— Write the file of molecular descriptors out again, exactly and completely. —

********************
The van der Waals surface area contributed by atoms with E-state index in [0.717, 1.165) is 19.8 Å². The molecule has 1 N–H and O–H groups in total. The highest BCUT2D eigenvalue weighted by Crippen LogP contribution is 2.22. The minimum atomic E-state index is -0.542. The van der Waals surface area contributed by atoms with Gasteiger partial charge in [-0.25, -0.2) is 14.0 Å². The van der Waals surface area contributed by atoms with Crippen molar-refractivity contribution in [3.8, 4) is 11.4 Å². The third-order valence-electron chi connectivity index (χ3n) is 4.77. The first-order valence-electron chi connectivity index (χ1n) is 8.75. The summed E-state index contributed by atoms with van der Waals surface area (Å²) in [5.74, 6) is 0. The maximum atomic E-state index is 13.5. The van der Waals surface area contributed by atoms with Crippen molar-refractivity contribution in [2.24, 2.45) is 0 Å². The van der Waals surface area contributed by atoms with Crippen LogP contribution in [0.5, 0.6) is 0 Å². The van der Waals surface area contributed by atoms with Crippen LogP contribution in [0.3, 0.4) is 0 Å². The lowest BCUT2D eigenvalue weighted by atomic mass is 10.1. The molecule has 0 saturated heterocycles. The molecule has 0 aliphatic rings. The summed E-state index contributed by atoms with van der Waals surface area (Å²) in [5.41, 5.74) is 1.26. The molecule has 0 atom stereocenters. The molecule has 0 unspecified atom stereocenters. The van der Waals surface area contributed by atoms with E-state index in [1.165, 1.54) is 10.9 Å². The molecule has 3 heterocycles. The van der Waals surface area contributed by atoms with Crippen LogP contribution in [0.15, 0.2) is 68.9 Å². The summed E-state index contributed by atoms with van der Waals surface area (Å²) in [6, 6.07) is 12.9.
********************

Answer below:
The van der Waals surface area contributed by atoms with E-state index in [0.717, 1.165) is 19.8 Å². The molecule has 1 N–H and O–H groups in total. The highest BCUT2D eigenvalue weighted by Crippen LogP contribution is 2.22. The minimum atomic E-state index is -0.542. The van der Waals surface area contributed by atoms with Gasteiger partial charge in [-0.25, -0.2) is 14.0 Å². The van der Waals surface area contributed by atoms with Crippen molar-refractivity contribution in [3.8, 4) is 11.4 Å². The third-order valence-electron chi connectivity index (χ3n) is 4.77. The first-order valence-electron chi connectivity index (χ1n) is 8.75. The summed E-state index contributed by atoms with van der Waals surface area (Å²) in [5.74, 6) is 0. The maximum atomic E-state index is 13.5. The van der Waals surface area contributed by atoms with Crippen molar-refractivity contribution in [2.24, 2.45) is 0 Å². The van der Waals surface area contributed by atoms with Crippen LogP contribution in [0.5, 0.6) is 0 Å². The van der Waals surface area contributed by atoms with Crippen LogP contribution in [0.3, 0.4) is 0 Å². The lowest BCUT2D eigenvalue weighted by atomic mass is 10.1. The molecule has 0 saturated heterocycles. The molecule has 0 aliphatic rings. The summed E-state index contributed by atoms with van der Waals surface area (Å²) in [5.41, 5.74) is 1.26. The molecule has 0 atom stereocenters. The molecule has 0 unspecified atom stereocenters. The van der Waals surface area contributed by atoms with E-state index in [1.165, 1.54) is 10.9 Å². The molecule has 3 heterocycles. The van der Waals surface area contributed by atoms with Crippen LogP contribution in [0.15, 0.2) is 68.9 Å². The summed E-state index contributed by atoms with van der Waals surface area (Å²) in [6, 6.07) is 12.9.